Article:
Forbidden Actions Can Never Be Performed by God's Inspiration (Mar 2, 2010)
|| Shree Hari ||
2nd March 2010, Tuesday
Vikram Samvat 2066, Sri Krishna Samvaat 5235
In Gita 8/4, Lord uses the words `Ahameva atra dehe' means, that in other bodies, the beings reap the fruit of their previous actions and are not free to perform new actions; while in a human body new actions are performed, due to Lord's inspiration. The Lord gives inspirations to human beings according to their nature. A man is free to be or not to be under the sway of attachment and aversion. He by depending on the scriptures, saints and the Lord can change his nature. The actions which are performed by the Lord's inspiration, being free from attachment and aversion, are pure and they do not lead a man to bondage. But when actions are performed with attachment and aversion, they lead to bondage, because these are not performed according to Lord's inspiration. The reason is that attachment and aversion verily are man's enemies (GÄ«tÄ 3/34). It means that forbidden actions can never be performed with God's inspiration. The 'SrutÄ«' (That which is heard, e.g.,Vedas) and 'SmiritÄ«' (That which is remembered, e.g., Manu SmiritÄ«) are Lord's command. In other words, how can the Lord inspire one to act contrary to the 'SrutÄ«' and 'SmiritÄ«'? He cannot do so. Sinful or forbidden actions are performed by man under the sway of desire only (GÄ«tÄ 3/37). If a man is not a victim of desire, then action through him will naturally be those that are sanctioned by scriptures and which are ordained by one's own nature or innate actions as mentioned in the
By using the term `Dehabhrataam vara' for Arjuna, Lord Krishna, wants to convey that the man who realizes (comes to know) that the Lord is residing in this body, is the best. Even if he does not know, he should assume that in each atom of gross, subtle and causal bodies, the Lord pervades and the aim of human life is mainly to realize Him. To perfect and attain this aim, he should perform actions according to the command of the Lord.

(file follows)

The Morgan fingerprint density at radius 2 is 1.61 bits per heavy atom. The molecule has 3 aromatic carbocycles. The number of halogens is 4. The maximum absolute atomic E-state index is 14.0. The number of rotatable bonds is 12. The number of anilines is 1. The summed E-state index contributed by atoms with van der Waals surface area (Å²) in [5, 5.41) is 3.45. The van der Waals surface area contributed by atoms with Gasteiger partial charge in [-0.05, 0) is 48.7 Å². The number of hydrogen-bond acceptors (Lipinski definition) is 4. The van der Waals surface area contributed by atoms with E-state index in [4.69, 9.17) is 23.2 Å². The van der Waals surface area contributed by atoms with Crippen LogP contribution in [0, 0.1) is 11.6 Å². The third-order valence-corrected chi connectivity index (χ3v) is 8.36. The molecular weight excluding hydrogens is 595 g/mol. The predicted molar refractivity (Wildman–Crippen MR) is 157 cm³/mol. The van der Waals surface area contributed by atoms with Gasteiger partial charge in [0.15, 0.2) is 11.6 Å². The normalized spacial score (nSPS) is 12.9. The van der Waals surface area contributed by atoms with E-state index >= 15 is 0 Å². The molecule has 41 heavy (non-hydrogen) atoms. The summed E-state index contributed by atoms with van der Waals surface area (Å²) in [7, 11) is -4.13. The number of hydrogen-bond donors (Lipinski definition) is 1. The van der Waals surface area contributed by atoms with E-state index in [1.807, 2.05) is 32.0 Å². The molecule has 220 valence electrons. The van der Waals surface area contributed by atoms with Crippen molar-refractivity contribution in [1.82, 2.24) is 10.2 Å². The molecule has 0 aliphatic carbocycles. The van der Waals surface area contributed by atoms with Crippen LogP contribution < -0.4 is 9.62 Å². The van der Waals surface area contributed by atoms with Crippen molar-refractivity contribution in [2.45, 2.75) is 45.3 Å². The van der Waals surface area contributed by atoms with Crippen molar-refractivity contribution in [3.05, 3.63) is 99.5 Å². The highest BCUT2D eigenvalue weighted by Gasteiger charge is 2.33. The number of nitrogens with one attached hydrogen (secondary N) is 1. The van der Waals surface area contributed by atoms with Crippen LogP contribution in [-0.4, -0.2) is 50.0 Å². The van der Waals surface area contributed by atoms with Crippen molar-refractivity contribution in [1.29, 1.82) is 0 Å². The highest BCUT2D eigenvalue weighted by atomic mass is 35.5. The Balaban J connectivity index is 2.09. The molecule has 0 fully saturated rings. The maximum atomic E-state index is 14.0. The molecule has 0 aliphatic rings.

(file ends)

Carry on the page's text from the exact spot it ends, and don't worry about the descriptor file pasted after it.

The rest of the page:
The terms `Brahma', `AdhyÄtma', `Karma', `Adhibhuta', `Adhidaiva' and `Adhiyajña', mentioned in the verses (8-3 and 8-4), can be explained, by giving an illustration of water. When the sky is clear, we feel that there is nothing between us and the sun, yet there are atoms (molecules) of water. Water is transformed into clouds, by evaporation. Clouds turn to drops of rain. Those drops at a low temperature are frozen into snow. Similarly, the attribute-less and formless Brahma (the Absolute) is like molecules of water, Adhiyajña (All-pervading Lord Vishnu) is water as vapour, Adhidaiva (BrahmÄ) is water as cloud, AdhyÄtma (Infinite embodied soul) is water as drops of rain, Karma (creation of the universe) is the activity of rain and Adhibhuta (perishable world) is water as snow. It means that as water takes different forms, the Lord also transforms Himself into different forms, but as such is only One. That Divinity, That Truth is only One, inspite of appearing as many. This knowledge about Him is expressed as "samgram" knowing in complete and entirety (7/1) and so a man of aspiration realizes that "Vasudeva Sarvam", all this is God (7/19).
From "The Bhagavad Gita - Sadhak Sanjivani" in Hindi page 558 in English pg 970 by Swami Ramsukhdasji.
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